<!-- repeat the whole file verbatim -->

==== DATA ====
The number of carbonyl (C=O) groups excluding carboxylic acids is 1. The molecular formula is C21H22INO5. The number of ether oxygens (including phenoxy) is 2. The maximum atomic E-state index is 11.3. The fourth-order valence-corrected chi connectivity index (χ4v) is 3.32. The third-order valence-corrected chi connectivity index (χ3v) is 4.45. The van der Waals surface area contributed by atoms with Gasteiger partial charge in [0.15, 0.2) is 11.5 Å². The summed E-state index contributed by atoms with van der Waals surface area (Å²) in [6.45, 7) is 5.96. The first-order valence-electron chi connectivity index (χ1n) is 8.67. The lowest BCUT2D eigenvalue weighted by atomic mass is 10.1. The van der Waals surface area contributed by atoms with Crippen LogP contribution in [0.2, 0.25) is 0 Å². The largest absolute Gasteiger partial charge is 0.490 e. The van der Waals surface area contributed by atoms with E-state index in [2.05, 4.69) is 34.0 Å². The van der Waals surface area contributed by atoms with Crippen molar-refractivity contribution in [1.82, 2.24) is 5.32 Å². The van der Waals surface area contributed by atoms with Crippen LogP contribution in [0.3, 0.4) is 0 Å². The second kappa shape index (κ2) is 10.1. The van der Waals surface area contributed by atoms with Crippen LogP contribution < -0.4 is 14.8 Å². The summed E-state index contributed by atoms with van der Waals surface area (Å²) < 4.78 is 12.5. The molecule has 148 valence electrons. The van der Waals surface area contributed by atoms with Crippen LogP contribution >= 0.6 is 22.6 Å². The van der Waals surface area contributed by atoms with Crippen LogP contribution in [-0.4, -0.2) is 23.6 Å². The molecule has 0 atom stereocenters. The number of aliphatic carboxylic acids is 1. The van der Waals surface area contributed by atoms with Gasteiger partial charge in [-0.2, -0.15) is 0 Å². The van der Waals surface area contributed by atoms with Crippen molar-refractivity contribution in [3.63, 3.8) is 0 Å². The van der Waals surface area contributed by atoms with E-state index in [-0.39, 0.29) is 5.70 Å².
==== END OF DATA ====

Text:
The number of carbonyl (C=O) groups excluding carboxylic acids is 1. The molecular formula is C21H22INO5. The number of ether oxygens (including phenoxy) is 2. The maximum atomic E-state index is 11.3. The fourth-order valence-corrected chi connectivity index (χ4v) is 3.32. The third-order valence-corrected chi connectivity index (χ3v) is 4.45. The van der Waals surface area contributed by atoms with Gasteiger partial charge in [0.15, 0.2) is 11.5 Å². The summed E-state index contributed by atoms with van der Waals surface area (Å²) in [6.45, 7) is 5.96. The first-order valence-electron chi connectivity index (χ1n) is 8.67. The lowest BCUT2D eigenvalue weighted by atomic mass is 10.1. The van der Waals surface area contributed by atoms with Crippen LogP contribution in [0.2, 0.25) is 0 Å². The largest absolute Gasteiger partial charge is 0.490 e. The van der Waals surface area contributed by atoms with E-state index in [2.05, 4.69) is 34.0 Å². The van der Waals surface area contributed by atoms with Crippen molar-refractivity contribution in [1.82, 2.24) is 5.32 Å². The van der Waals surface area contributed by atoms with Crippen LogP contribution in [0.3, 0.4) is 0 Å². The second kappa shape index (κ2) is 10.1. The van der Waals surface area contributed by atoms with Crippen LogP contribution < -0.4 is 14.8 Å². The summed E-state index contributed by atoms with van der Waals surface area (Å²) < 4.78 is 12.5. The molecule has 148 valence electrons. The van der Waals surface area contributed by atoms with Crippen LogP contribution >= 0.6 is 22.6 Å². The van der Waals surface area contributed by atoms with Crippen LogP contribution in [-0.4, -0.2) is 23.6 Å². The molecule has 0 atom stereocenters. The number of aliphatic carboxylic acids is 1. The van der Waals surface area contributed by atoms with Gasteiger partial charge in [-0.2, -0.15) is 0 Å². The van der Waals surface area contributed by atoms with Crippen molar-refractivity contribution in [3.63, 3.8) is 0 Å². The van der Waals surface area contributed by atoms with E-state index in [-0.39, 0.29) is 5.70 Å².